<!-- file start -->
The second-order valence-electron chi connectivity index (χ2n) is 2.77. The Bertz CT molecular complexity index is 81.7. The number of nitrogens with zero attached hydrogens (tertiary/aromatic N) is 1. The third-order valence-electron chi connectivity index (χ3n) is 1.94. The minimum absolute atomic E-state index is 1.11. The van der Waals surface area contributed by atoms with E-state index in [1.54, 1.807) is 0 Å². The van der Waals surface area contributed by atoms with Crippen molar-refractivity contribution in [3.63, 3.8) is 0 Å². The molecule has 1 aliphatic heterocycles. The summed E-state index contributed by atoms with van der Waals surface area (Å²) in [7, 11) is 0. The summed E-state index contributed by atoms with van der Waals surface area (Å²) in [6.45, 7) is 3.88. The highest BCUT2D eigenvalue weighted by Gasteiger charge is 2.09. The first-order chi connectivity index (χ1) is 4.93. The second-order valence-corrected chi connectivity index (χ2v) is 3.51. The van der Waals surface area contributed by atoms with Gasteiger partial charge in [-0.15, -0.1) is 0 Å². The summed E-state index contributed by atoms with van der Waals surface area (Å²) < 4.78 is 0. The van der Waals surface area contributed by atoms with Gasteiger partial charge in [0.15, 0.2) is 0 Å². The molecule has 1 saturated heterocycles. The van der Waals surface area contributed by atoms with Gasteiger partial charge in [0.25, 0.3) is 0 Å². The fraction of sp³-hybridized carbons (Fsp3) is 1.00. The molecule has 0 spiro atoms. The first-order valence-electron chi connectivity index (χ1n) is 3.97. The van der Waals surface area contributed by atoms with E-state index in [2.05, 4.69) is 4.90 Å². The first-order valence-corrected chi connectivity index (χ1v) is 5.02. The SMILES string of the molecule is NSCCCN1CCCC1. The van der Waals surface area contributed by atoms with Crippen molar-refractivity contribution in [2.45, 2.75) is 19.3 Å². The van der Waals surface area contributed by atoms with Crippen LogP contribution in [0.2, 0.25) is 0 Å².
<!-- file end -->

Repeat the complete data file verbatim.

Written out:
The second-order valence-electron chi connectivity index (χ2n) is 2.77. The Bertz CT molecular complexity index is 81.7. The number of nitrogens with zero attached hydrogens (tertiary/aromatic N) is 1. The third-order valence-electron chi connectivity index (χ3n) is 1.94. The minimum absolute atomic E-state index is 1.11. The van der Waals surface area contributed by atoms with E-state index in [1.54, 1.807) is 0 Å². The van der Waals surface area contributed by atoms with Crippen molar-refractivity contribution in [3.63, 3.8) is 0 Å². The molecule has 1 aliphatic heterocycles. The summed E-state index contributed by atoms with van der Waals surface area (Å²) in [7, 11) is 0. The summed E-state index contributed by atoms with van der Waals surface area (Å²) in [6.45, 7) is 3.88. The highest BCUT2D eigenvalue weighted by Gasteiger charge is 2.09. The first-order chi connectivity index (χ1) is 4.93. The second-order valence-corrected chi connectivity index (χ2v) is 3.51. The van der Waals surface area contributed by atoms with Gasteiger partial charge in [-0.15, -0.1) is 0 Å². The summed E-state index contributed by atoms with van der Waals surface area (Å²) < 4.78 is 0. The van der Waals surface area contributed by atoms with Gasteiger partial charge in [0.15, 0.2) is 0 Å². The molecule has 1 saturated heterocycles. The van der Waals surface area contributed by atoms with Gasteiger partial charge in [0.25, 0.3) is 0 Å². The fraction of sp³-hybridized carbons (Fsp3) is 1.00. The molecule has 0 spiro atoms. The first-order valence-electron chi connectivity index (χ1n) is 3.97. The van der Waals surface area contributed by atoms with E-state index in [2.05, 4.69) is 4.90 Å². The first-order valence-corrected chi connectivity index (χ1v) is 5.02. The SMILES string of the molecule is NSCCCN1CCCC1. The van der Waals surface area contributed by atoms with Crippen molar-refractivity contribution in [2.45, 2.75) is 19.3 Å². The van der Waals surface area contributed by atoms with Crippen LogP contribution in [0.2, 0.25) is 0 Å².